Young activists call meeting to form coalition of LGBT organizations

Posted on 18 Jun 2009 at 7:46pm
By John Wright News Editor

Organizers hope to hold regular meetings, set up community Web Site


Beau Heyen, left, and Elizabeth Pax are working together to create a coalition that will improve cohesion and communication between existing LGBT organizations in Dallas.

Dallas Voice ‘Future Pioneers’
WHEN: 3 to 5 p.m., Saturday, June 20
WHERE: Woody’s, 4011 Cedar Springs Road
INFORMATION: For more info, go to http://www.face book.com/ group.php?gid=93184042060.

It’s been called the "holy grail" of LGBT activism — getting all local organizations to work together in some sort of formal coalition to communicate about issues, ideas, events and initiatives.

Some say it’s unattainable due to things like conflicting personalities and varying missions. Others note that it’s been tried before with limited success, while still others say they believe LGBT groups in Dallas already collaborate effectively when necessary.

But now some young activists are out to prove those naysayers wrong with a new project called COE, which stands for both "Coordinating Our Efforts" and "Calendar of Events."

Elizabeth Pax, an organizer for Queer LiberAction, and Beau Heyen, co-chair of GLSEN, said they hope to establish a committee made up of representatives from a wide variety of local LGBT groups — a "Pride coalition," if you will.

The committee would meet regularly, host quarterly mixers and oversee a Web site that includes a comprehensive, interactive listing of LGBT community events and organizations.

"We have a great community here in Dallas," said Pax, who like many young activists first got involved in the wake of the November 2008 elections. "We have one of the biggest gay and lesbian communities in the country. However, up until this point, it seems like we don’t have a lot of cohesion. We’re not really communicating with each other like we should be.

"I finally got sick of hearing people say, ‘We need to work together,’" she added. "If everyone wants to work together, why don’t we just work together?"

Toward that end, Pax recently proposed a meeting of "Future Pioneers," 36 people including herself who’d been identified as likely future LGBT leaders in the 25th anniversary edition of Dallas Voice. But then Pax said she learned of a similar effort that was already under way, led by Heyen, who also happens to be a "Future Pioneer."

"They’ve been waiting for the right time to unleash this idea," Pax said. "When I found out there was already ground work laid, I was like, ‘That’s awesome. I’m totally on board.’"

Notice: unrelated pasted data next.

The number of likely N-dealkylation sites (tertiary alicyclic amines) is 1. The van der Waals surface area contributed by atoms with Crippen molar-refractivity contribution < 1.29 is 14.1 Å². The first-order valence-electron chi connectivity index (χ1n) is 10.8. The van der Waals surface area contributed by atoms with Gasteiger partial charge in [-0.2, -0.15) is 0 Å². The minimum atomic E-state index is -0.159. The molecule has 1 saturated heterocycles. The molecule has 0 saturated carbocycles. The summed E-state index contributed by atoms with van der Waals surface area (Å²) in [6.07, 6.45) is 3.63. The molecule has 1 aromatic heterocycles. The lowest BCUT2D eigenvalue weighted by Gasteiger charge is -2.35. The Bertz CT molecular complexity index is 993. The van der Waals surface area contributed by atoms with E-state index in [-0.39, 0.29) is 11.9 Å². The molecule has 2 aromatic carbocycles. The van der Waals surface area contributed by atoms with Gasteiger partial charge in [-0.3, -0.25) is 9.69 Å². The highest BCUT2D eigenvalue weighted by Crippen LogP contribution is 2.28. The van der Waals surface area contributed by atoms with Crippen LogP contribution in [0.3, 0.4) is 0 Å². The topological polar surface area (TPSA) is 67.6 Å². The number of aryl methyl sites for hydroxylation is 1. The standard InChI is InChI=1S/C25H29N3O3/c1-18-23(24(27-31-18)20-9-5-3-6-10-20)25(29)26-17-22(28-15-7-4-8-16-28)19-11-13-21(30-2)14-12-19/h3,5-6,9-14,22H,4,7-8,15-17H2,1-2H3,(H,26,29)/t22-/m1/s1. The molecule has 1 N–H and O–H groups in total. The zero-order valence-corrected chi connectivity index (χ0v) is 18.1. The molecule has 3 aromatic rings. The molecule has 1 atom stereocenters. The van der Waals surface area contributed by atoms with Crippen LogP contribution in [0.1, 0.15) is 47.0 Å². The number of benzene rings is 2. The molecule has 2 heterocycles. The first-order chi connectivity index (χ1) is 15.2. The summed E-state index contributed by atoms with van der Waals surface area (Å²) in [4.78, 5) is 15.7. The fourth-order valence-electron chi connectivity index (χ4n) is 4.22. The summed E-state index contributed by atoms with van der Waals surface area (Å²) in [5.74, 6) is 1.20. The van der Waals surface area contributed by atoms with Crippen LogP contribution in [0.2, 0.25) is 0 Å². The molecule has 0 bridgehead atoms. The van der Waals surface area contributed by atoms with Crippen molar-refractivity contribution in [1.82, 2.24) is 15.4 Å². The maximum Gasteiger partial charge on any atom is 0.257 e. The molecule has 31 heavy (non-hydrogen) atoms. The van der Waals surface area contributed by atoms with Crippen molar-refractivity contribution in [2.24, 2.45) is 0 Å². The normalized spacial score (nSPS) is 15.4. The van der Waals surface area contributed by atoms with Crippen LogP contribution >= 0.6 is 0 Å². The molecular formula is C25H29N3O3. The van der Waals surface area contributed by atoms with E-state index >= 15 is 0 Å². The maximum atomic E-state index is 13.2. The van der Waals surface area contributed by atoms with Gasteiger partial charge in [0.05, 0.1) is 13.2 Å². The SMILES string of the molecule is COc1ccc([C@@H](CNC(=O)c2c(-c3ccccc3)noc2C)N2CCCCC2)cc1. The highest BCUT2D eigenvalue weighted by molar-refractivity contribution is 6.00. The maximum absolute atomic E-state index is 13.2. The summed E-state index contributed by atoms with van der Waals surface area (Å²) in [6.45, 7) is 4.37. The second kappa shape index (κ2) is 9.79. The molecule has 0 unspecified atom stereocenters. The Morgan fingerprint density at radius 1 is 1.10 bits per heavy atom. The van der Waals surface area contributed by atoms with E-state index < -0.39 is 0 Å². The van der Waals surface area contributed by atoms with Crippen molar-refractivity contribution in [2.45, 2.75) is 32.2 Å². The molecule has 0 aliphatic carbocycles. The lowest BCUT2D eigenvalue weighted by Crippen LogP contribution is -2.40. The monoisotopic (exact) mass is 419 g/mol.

Pax, Heyen and other "Future Pioneers," as well as anyone else who’s interested, will meet for the first time at 3 p.m. Saturday, June 20, at Woody’s to further discuss the COE proposal.

Pax stressed that the meeting is open to everyone and is not limited to "Future Pioneers." She said she envisions the coalition as a sort of gay United Nations. And while it may be a lofty goal, she responded to detractors as follows:

"My point to them would be, we’re all LGBT and allies, and yes, we have very big differences, and yes, we have very different ways of looking at things. However, why are we fighting each other when we should be fighting our common enemy?

"I’m a Democrat and yet I have no problem whatsoever working with Republicans," she said.

"I’m not a person of faith, and yet I have absolutely no problem working with people of faith. I think if we’re all fighting the same fight, our other fights can be put to the side temporarily.

"Who knows, maybe the Stonewall Democrats and the Log Cabin Republicans, maybe there is something that they would agree on or want to do together, but they would never know it because they never talk to each other."

Heyen said he’s been discussing the COE proposal with various local LGBT leaders since shortly after he moved to Dallas two years ago. But he said he’s struggled with how to roll it out without giving preference to any one group. The "Future Pioneers," he said, presented a perfect opportunity.

"We didn’t want bias involved," Heyen said. "We wanted it to be this new thing that came out that was only for this purpose. That way everyone has an equal footing."

Heyen said he hopes COE will eventually identify a "new leader" who’s not involved with an existing group — either a volunteer or a part-time employee — to manage the project and the Web site.

A Web site with a comprehensive calendar would allow organizations to avoid scheduling events at the same time as one another, Heyen said. It could also function like a dating Web site, allowing people to enter profiles and hooking them up with groups that match their interests.

"There are constantly new people coming to Dallas," Heyen said. "There are constantly people searching for somewhere to belong. Let’s get them plugged in and make it as easy as possible."

Heyen said he understands the COE project will be a challenge, but he feels the time is right to tackle it.

"We have this kind of new push in our community to get involved, and I think it’s going to be that catalyst we need, that people are finally ready," he said.

E-mail wright@dallasvoice.com

This article appeared in the Dallas Voice print edition June 19, 2009.

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